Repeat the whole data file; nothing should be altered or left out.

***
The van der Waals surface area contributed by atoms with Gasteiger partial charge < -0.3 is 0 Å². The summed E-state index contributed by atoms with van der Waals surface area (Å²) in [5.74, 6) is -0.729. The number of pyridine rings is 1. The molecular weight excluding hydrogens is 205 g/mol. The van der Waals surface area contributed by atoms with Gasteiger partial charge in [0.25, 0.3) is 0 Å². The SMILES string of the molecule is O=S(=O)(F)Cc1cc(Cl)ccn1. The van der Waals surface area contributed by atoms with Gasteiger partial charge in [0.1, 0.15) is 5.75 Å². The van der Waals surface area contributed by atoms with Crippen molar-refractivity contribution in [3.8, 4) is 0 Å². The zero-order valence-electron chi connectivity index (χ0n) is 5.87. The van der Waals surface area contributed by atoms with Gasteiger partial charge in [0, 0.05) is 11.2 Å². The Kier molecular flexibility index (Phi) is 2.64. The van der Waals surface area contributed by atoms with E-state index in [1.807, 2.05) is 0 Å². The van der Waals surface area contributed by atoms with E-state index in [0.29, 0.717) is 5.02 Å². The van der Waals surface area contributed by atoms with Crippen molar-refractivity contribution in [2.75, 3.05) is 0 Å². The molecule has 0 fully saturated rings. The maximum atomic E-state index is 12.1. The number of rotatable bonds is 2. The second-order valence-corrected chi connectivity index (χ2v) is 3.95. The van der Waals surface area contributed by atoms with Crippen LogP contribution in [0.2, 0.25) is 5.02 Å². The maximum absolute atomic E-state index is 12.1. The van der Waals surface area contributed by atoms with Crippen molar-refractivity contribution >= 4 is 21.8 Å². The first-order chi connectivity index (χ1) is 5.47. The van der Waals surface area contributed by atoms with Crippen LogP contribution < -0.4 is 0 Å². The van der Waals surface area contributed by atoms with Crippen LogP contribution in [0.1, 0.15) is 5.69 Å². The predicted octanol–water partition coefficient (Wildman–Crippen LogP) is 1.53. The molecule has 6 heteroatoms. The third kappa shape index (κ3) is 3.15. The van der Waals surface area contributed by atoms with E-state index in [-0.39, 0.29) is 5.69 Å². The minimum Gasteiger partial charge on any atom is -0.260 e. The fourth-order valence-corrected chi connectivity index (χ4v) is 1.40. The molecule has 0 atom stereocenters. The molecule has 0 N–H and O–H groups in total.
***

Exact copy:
The van der Waals surface area contributed by atoms with Gasteiger partial charge < -0.3 is 0 Å². The summed E-state index contributed by atoms with van der Waals surface area (Å²) in [5.74, 6) is -0.729. The number of pyridine rings is 1. The molecular weight excluding hydrogens is 205 g/mol. The van der Waals surface area contributed by atoms with Gasteiger partial charge in [0.25, 0.3) is 0 Å². The SMILES string of the molecule is O=S(=O)(F)Cc1cc(Cl)ccn1. The van der Waals surface area contributed by atoms with Gasteiger partial charge in [0.1, 0.15) is 5.75 Å². The van der Waals surface area contributed by atoms with Crippen molar-refractivity contribution in [3.8, 4) is 0 Å². The zero-order valence-electron chi connectivity index (χ0n) is 5.87. The van der Waals surface area contributed by atoms with Gasteiger partial charge in [0, 0.05) is 11.2 Å². The Kier molecular flexibility index (Phi) is 2.64. The van der Waals surface area contributed by atoms with E-state index in [1.807, 2.05) is 0 Å². The van der Waals surface area contributed by atoms with E-state index in [0.29, 0.717) is 5.02 Å². The van der Waals surface area contributed by atoms with Crippen molar-refractivity contribution in [2.75, 3.05) is 0 Å². The molecule has 0 fully saturated rings. The maximum atomic E-state index is 12.1. The number of rotatable bonds is 2. The second-order valence-corrected chi connectivity index (χ2v) is 3.95. The van der Waals surface area contributed by atoms with Crippen LogP contribution in [0.2, 0.25) is 5.02 Å². The maximum absolute atomic E-state index is 12.1. The van der Waals surface area contributed by atoms with Crippen molar-refractivity contribution >= 4 is 21.8 Å². The first-order chi connectivity index (χ1) is 5.47. The van der Waals surface area contributed by atoms with Crippen LogP contribution < -0.4 is 0 Å². The van der Waals surface area contributed by atoms with Crippen LogP contribution in [0.1, 0.15) is 5.69 Å². The predicted octanol–water partition coefficient (Wildman–Crippen LogP) is 1.53. The molecule has 6 heteroatoms. The third kappa shape index (κ3) is 3.15. The van der Waals surface area contributed by atoms with E-state index in [-0.39, 0.29) is 5.69 Å². The minimum Gasteiger partial charge on any atom is -0.260 e. The fourth-order valence-corrected chi connectivity index (χ4v) is 1.40. The molecule has 0 atom stereocenters. The molecule has 0 N–H and O–H groups in total.